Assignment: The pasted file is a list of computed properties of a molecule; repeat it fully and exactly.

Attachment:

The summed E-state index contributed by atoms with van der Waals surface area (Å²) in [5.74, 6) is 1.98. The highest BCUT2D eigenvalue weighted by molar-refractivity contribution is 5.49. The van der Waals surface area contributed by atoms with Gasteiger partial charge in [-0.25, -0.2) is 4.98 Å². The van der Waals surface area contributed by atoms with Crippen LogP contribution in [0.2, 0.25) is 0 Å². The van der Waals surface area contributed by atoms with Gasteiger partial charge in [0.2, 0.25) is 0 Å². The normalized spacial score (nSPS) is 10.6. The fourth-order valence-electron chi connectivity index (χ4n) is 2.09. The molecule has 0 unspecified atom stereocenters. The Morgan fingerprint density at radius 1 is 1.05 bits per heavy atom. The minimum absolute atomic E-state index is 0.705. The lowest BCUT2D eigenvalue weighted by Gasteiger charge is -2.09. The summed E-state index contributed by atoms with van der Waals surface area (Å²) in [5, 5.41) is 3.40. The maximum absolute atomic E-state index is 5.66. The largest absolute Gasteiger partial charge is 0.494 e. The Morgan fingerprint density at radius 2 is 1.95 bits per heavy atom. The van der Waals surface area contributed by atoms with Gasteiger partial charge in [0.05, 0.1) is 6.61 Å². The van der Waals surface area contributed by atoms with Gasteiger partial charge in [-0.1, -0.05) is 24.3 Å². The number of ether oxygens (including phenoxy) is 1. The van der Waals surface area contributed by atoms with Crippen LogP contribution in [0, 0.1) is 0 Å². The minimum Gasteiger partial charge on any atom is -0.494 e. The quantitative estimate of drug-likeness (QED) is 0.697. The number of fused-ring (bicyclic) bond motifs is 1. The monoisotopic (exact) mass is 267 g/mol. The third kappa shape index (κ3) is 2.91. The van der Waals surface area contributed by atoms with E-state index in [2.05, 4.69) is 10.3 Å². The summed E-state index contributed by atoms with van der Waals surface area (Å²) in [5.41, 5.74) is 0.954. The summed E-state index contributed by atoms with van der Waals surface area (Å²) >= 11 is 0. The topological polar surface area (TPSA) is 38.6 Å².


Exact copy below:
The summed E-state index contributed by atoms with van der Waals surface area (Å²) in [5.74, 6) is 1.98. The highest BCUT2D eigenvalue weighted by molar-refractivity contribution is 5.49. The van der Waals surface area contributed by atoms with Gasteiger partial charge in [-0.25, -0.2) is 4.98 Å². The van der Waals surface area contributed by atoms with Crippen LogP contribution in [0.2, 0.25) is 0 Å². The van der Waals surface area contributed by atoms with Gasteiger partial charge in [0.2, 0.25) is 0 Å². The normalized spacial score (nSPS) is 10.6. The fourth-order valence-electron chi connectivity index (χ4n) is 2.09. The molecule has 0 unspecified atom stereocenters. The Morgan fingerprint density at radius 1 is 1.05 bits per heavy atom. The minimum absolute atomic E-state index is 0.705. The lowest BCUT2D eigenvalue weighted by Gasteiger charge is -2.09. The summed E-state index contributed by atoms with van der Waals surface area (Å²) in [5, 5.41) is 3.40. The maximum absolute atomic E-state index is 5.66. The largest absolute Gasteiger partial charge is 0.494 e. The Morgan fingerprint density at radius 2 is 1.95 bits per heavy atom. The van der Waals surface area contributed by atoms with Gasteiger partial charge in [0.05, 0.1) is 6.61 Å². The van der Waals surface area contributed by atoms with Gasteiger partial charge in [-0.1, -0.05) is 24.3 Å². The number of ether oxygens (including phenoxy) is 1. The van der Waals surface area contributed by atoms with Crippen LogP contribution in [0, 0.1) is 0 Å². The minimum Gasteiger partial charge on any atom is -0.494 e. The quantitative estimate of drug-likeness (QED) is 0.697. The number of fused-ring (bicyclic) bond motifs is 1. The monoisotopic (exact) mass is 267 g/mol. The third kappa shape index (κ3) is 2.91. The van der Waals surface area contributed by atoms with E-state index in [2.05, 4.69) is 10.3 Å². The summed E-state index contributed by atoms with van der Waals surface area (Å²) in [5.41, 5.74) is 0.954. The summed E-state index contributed by atoms with van der Waals surface area (Å²) >= 11 is 0. The topological polar surface area (TPSA) is 38.6 Å².